Should London Have A Statue To Muhammad Ali?

M@
By M@ Last edited 23 months ago
Should London Have A Statue To Muhammad Ali?

Former boxer Chris Eubank reckons London should erect a statue to Muhammad Ali. Eubank made the appeal on various news programmes following Ali's death, insisting that the memorial be built in Hyde Park.

Should the Champ receive a permanent memorial here in London? Those unfamiliar with his life might wonder why, given that he never lived here.

Yet Ali had a strong affinity for London, visiting on many occasions. His first professional fight outside the US took place at Wembley in 1963, in a famous bout against Henry Cooper, followed by a rematch at Highbury three years later. The Standard has an excellent piece on Ali's many other trips to our city, including the memorable 1999 visit to Brixton and the day he dressed up as a City gent.

Our appetite for Ali is demonstrated in the ongoing Muhammad Ali exhibition at the O2. It has attracted thousands of visitors and many more will now make the pilgrimage.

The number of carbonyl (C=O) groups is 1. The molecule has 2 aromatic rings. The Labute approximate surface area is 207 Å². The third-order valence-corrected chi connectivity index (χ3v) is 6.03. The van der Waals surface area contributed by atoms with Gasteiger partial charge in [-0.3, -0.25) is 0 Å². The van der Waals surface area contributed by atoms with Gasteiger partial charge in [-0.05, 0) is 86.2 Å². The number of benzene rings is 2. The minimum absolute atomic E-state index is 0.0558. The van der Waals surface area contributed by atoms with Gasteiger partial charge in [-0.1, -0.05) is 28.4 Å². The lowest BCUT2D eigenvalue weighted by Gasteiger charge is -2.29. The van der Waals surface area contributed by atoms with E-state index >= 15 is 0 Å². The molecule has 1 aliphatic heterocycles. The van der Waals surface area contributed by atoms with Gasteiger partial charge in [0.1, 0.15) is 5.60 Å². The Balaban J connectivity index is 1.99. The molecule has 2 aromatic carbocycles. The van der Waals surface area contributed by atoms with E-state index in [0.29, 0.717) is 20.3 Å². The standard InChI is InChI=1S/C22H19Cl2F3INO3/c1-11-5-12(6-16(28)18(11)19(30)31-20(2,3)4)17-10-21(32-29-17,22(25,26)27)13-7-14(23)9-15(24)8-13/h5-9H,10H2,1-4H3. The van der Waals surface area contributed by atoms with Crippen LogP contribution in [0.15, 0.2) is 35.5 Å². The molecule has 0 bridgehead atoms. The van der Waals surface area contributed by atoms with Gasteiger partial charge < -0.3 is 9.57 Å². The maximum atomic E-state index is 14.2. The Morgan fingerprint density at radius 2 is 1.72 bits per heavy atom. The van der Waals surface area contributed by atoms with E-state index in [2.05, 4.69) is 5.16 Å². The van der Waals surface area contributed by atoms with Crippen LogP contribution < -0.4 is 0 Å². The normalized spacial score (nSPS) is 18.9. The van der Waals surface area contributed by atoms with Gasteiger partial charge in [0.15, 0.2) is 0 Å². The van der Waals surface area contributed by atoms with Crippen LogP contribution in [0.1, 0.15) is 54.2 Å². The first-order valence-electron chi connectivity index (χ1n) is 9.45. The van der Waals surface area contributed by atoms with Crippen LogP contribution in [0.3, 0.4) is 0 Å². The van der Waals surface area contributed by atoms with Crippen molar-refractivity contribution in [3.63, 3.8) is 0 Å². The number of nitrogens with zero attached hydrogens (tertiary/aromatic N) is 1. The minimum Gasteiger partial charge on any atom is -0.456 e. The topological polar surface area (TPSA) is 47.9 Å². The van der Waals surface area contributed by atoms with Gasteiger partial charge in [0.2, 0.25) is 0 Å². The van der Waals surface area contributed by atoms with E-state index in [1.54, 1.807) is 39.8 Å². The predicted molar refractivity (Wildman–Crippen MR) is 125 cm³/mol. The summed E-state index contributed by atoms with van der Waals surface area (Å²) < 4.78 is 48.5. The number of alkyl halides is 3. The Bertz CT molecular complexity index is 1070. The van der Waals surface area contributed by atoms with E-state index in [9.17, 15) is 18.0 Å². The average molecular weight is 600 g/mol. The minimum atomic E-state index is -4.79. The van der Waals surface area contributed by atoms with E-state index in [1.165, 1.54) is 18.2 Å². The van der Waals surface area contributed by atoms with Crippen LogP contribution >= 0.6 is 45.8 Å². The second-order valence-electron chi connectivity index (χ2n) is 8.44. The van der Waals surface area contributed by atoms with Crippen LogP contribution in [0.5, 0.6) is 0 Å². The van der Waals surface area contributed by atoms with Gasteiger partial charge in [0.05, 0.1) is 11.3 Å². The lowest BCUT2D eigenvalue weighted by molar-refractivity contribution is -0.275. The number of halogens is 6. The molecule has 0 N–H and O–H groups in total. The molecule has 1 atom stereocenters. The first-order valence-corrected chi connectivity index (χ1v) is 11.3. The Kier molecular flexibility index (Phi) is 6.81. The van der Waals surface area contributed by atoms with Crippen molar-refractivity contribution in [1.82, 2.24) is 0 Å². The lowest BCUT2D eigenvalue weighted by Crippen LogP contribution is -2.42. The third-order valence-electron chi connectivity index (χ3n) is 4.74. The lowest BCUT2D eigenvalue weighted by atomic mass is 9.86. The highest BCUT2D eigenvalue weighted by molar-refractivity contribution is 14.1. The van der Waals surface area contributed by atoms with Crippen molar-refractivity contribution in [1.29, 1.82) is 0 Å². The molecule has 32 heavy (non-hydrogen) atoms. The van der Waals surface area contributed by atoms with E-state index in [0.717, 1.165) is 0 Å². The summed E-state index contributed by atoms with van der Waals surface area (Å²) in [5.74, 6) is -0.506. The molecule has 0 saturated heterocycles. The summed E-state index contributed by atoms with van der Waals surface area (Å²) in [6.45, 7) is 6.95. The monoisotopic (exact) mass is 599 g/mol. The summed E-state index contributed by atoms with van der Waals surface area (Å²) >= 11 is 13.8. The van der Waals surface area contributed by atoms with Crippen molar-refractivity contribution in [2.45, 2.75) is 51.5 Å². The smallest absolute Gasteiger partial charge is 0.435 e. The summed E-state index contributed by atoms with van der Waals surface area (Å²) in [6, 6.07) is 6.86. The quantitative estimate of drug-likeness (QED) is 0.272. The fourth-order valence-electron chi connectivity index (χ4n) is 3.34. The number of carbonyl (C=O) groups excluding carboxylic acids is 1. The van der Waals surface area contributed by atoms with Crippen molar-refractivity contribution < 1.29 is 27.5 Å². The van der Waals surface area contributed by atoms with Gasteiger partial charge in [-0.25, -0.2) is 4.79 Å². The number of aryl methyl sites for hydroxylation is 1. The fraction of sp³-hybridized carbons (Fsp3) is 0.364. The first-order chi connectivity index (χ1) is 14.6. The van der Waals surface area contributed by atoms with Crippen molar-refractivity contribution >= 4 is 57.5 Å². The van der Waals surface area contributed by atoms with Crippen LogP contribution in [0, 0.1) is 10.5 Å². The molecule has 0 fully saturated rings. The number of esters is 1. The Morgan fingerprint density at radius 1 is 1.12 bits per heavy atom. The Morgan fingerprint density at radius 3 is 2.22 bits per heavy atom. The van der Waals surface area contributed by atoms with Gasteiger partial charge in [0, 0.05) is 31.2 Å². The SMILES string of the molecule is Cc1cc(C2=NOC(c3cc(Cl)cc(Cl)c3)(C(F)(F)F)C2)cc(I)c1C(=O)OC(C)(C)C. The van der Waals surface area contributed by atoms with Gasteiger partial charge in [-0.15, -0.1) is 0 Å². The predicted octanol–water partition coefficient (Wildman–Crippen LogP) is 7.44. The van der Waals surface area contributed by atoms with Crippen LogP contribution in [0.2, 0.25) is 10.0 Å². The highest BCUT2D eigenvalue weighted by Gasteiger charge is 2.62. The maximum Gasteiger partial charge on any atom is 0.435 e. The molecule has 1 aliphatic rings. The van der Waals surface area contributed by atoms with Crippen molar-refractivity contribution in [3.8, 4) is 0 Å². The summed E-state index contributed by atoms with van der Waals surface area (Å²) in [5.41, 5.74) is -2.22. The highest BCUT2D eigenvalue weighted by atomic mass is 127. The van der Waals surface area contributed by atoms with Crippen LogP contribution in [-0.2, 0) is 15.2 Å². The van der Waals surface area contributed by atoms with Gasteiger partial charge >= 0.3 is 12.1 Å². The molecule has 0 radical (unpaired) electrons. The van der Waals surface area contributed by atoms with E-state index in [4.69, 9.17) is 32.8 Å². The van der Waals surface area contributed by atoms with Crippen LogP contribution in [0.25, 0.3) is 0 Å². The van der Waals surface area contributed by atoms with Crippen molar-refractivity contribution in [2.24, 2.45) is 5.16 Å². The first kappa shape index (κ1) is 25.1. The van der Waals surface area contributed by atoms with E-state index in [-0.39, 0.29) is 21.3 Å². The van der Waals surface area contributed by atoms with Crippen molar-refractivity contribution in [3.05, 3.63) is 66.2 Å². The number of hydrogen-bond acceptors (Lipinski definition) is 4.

And it's not as if London has been shy when it comes to erecting statues to non-Brits. Our streets are already populated by several memorials to Mandela, a statue of Gandhi, at least seven bronze versions of US presidents, an itinerant statue of Yuri Gagarin and no doubt several others.

Eubank says he'll fund the statue himself, with support from the wider boxing community — though it's not clear if this would include the cost of any repair and maintenance in the future.

Are there any downsides to the proposal? So long as the piece is privately funded, it's hard to spot any knockout punches to the idea.

Last Updated 06 June 2016

Eddie Blake

Why the hell should we have a statue to a foreign sportsman?

Squiz

ffs what a witless idea.

Mark Woods

I think the Muhammad Ali statue should be located in the old Highbury Stadium where he fought with 'Enry Cooper...

Paul

In Stratford if you have to, but naming or sponsoring an academy to bring on kids like Ali would be more useful to future generations of minority kids.